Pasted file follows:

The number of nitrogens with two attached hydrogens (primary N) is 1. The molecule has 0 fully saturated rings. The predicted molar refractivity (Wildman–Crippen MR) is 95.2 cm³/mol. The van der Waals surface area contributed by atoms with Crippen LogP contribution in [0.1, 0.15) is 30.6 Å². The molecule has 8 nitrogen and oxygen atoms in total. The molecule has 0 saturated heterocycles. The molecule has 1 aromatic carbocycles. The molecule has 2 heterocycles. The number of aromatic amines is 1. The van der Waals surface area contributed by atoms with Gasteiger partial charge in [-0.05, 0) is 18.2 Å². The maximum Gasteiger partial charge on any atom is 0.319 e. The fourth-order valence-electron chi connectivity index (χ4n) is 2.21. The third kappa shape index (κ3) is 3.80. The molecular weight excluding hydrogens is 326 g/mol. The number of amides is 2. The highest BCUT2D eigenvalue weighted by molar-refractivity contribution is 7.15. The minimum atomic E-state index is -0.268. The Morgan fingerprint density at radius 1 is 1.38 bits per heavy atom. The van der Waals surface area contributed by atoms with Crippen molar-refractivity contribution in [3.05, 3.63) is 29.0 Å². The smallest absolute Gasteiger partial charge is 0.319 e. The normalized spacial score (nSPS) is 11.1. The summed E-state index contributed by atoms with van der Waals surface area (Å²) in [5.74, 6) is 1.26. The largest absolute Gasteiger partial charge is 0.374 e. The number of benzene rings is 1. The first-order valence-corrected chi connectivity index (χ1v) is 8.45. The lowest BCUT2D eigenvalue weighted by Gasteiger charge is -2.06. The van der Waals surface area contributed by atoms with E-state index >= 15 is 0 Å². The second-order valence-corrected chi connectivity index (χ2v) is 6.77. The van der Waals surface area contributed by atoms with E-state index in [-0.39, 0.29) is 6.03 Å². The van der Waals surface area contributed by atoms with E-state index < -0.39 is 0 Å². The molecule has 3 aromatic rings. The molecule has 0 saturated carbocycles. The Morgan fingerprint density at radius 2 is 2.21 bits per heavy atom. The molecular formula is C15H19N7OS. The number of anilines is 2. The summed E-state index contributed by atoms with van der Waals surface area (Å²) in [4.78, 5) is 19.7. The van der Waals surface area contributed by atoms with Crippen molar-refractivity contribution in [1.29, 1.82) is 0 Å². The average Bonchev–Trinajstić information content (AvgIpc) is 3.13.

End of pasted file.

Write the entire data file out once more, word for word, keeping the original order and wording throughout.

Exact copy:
The number of nitrogens with two attached hydrogens (primary N) is 1. The molecule has 0 fully saturated rings. The predicted molar refractivity (Wildman–Crippen MR) is 95.2 cm³/mol. The van der Waals surface area contributed by atoms with Crippen LogP contribution in [0.1, 0.15) is 30.6 Å². The molecule has 8 nitrogen and oxygen atoms in total. The molecule has 0 saturated heterocycles. The molecule has 1 aromatic carbocycles. The molecule has 2 heterocycles. The number of aromatic amines is 1. The van der Waals surface area contributed by atoms with Gasteiger partial charge in [-0.05, 0) is 18.2 Å². The maximum Gasteiger partial charge on any atom is 0.319 e. The fourth-order valence-electron chi connectivity index (χ4n) is 2.21. The third kappa shape index (κ3) is 3.80. The molecular weight excluding hydrogens is 326 g/mol. The number of amides is 2. The highest BCUT2D eigenvalue weighted by molar-refractivity contribution is 7.15. The minimum atomic E-state index is -0.268. The Morgan fingerprint density at radius 1 is 1.38 bits per heavy atom. The van der Waals surface area contributed by atoms with Crippen molar-refractivity contribution in [3.05, 3.63) is 29.0 Å². The smallest absolute Gasteiger partial charge is 0.319 e. The normalized spacial score (nSPS) is 11.1. The summed E-state index contributed by atoms with van der Waals surface area (Å²) in [5.74, 6) is 1.26. The largest absolute Gasteiger partial charge is 0.374 e. The number of benzene rings is 1. The first-order valence-corrected chi connectivity index (χ1v) is 8.45. The lowest BCUT2D eigenvalue weighted by Gasteiger charge is -2.06. The van der Waals surface area contributed by atoms with E-state index >= 15 is 0 Å². The second-order valence-corrected chi connectivity index (χ2v) is 6.77. The van der Waals surface area contributed by atoms with E-state index in [-0.39, 0.29) is 6.03 Å². The van der Waals surface area contributed by atoms with E-state index < -0.39 is 0 Å². The molecule has 3 aromatic rings. The molecule has 0 saturated carbocycles. The Morgan fingerprint density at radius 2 is 2.21 bits per heavy atom. The molecular formula is C15H19N7OS. The number of anilines is 2. The summed E-state index contributed by atoms with van der Waals surface area (Å²) in [4.78, 5) is 19.7. The van der Waals surface area contributed by atoms with Crippen molar-refractivity contribution in [1.29, 1.82) is 0 Å². The average Bonchev–Trinajstić information content (AvgIpc) is 3.13.